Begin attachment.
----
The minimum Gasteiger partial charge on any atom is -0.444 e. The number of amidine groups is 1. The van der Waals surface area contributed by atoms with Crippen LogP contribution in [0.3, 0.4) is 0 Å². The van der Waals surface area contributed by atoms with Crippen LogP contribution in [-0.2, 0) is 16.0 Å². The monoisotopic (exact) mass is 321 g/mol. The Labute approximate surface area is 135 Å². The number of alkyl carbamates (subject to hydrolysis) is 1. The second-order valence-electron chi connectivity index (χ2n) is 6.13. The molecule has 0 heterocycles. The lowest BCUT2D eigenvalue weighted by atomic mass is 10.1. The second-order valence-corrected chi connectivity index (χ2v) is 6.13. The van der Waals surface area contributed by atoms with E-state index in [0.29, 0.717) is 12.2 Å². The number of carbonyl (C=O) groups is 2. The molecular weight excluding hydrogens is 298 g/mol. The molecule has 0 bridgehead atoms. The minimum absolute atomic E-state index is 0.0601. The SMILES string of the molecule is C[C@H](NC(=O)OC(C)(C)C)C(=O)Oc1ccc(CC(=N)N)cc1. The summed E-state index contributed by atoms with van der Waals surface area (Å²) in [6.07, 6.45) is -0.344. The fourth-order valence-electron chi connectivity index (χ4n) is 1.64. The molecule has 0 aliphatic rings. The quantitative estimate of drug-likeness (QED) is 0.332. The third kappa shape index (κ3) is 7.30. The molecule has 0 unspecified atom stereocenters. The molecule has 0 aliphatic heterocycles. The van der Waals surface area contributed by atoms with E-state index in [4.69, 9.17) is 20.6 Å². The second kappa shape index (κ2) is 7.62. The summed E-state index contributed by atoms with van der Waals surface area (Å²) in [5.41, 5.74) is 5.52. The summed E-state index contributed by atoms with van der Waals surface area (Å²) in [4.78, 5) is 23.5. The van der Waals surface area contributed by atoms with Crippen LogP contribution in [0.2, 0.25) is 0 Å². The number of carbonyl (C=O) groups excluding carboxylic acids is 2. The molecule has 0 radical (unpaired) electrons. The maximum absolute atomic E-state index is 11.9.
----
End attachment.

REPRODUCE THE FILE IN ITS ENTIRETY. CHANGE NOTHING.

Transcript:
The minimum Gasteiger partial charge on any atom is -0.444 e. The number of amidine groups is 1. The van der Waals surface area contributed by atoms with Crippen LogP contribution in [0.3, 0.4) is 0 Å². The van der Waals surface area contributed by atoms with Crippen LogP contribution in [-0.2, 0) is 16.0 Å². The monoisotopic (exact) mass is 321 g/mol. The Labute approximate surface area is 135 Å². The number of alkyl carbamates (subject to hydrolysis) is 1. The second-order valence-electron chi connectivity index (χ2n) is 6.13. The molecule has 0 heterocycles. The lowest BCUT2D eigenvalue weighted by atomic mass is 10.1. The second-order valence-corrected chi connectivity index (χ2v) is 6.13. The van der Waals surface area contributed by atoms with E-state index in [0.29, 0.717) is 12.2 Å². The number of carbonyl (C=O) groups is 2. The molecular weight excluding hydrogens is 298 g/mol. The molecule has 0 bridgehead atoms. The minimum absolute atomic E-state index is 0.0601. The SMILES string of the molecule is C[C@H](NC(=O)OC(C)(C)C)C(=O)Oc1ccc(CC(=N)N)cc1. The summed E-state index contributed by atoms with van der Waals surface area (Å²) in [6.07, 6.45) is -0.344. The fourth-order valence-electron chi connectivity index (χ4n) is 1.64. The molecule has 0 aliphatic rings. The quantitative estimate of drug-likeness (QED) is 0.332. The third kappa shape index (κ3) is 7.30. The molecule has 0 unspecified atom stereocenters. The molecule has 0 aliphatic heterocycles. The van der Waals surface area contributed by atoms with E-state index in [4.69, 9.17) is 20.6 Å². The second kappa shape index (κ2) is 7.62. The summed E-state index contributed by atoms with van der Waals surface area (Å²) in [5.41, 5.74) is 5.52. The summed E-state index contributed by atoms with van der Waals surface area (Å²) in [4.78, 5) is 23.5. The van der Waals surface area contributed by atoms with Crippen LogP contribution in [0.2, 0.25) is 0 Å². The number of carbonyl (C=O) groups excluding carboxylic acids is 2. The molecule has 0 radical (unpaired) electrons. The maximum absolute atomic E-state index is 11.9.